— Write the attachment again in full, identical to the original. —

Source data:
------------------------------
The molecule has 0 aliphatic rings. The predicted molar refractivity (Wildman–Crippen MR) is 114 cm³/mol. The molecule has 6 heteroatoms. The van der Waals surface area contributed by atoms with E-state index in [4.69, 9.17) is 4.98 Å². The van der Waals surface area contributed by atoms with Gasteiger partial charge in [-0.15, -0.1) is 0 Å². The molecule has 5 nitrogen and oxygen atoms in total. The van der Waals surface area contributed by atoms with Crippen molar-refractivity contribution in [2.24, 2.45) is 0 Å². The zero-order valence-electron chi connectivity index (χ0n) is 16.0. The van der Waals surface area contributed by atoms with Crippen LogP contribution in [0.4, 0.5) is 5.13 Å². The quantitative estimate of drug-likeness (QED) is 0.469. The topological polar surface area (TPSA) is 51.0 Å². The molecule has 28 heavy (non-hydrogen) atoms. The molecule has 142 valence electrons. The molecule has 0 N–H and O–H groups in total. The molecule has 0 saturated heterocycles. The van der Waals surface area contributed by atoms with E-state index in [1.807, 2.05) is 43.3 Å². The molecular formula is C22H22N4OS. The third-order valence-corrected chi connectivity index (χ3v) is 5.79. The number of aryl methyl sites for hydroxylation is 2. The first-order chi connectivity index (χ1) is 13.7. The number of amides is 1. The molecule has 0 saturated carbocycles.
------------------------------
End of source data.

The molecule has 0 aliphatic rings. The predicted molar refractivity (Wildman–Crippen MR) is 114 cm³/mol. The molecule has 6 heteroatoms. The van der Waals surface area contributed by atoms with E-state index in [4.69, 9.17) is 4.98 Å². The van der Waals surface area contributed by atoms with Gasteiger partial charge in [-0.15, -0.1) is 0 Å². The molecule has 5 nitrogen and oxygen atoms in total. The van der Waals surface area contributed by atoms with Crippen molar-refractivity contribution in [2.24, 2.45) is 0 Å². The zero-order valence-electron chi connectivity index (χ0n) is 16.0. The van der Waals surface area contributed by atoms with Crippen LogP contribution in [0.4, 0.5) is 5.13 Å². The quantitative estimate of drug-likeness (QED) is 0.469. The topological polar surface area (TPSA) is 51.0 Å². The molecule has 28 heavy (non-hydrogen) atoms. The molecule has 142 valence electrons. The molecule has 0 N–H and O–H groups in total. The molecule has 0 saturated heterocycles. The van der Waals surface area contributed by atoms with E-state index in [1.807, 2.05) is 43.3 Å². The molecular formula is C22H22N4OS. The third-order valence-corrected chi connectivity index (χ3v) is 5.79. The number of aryl methyl sites for hydroxylation is 2. The first-order chi connectivity index (χ1) is 13.7. The number of amides is 1. The molecule has 0 saturated carbocycles.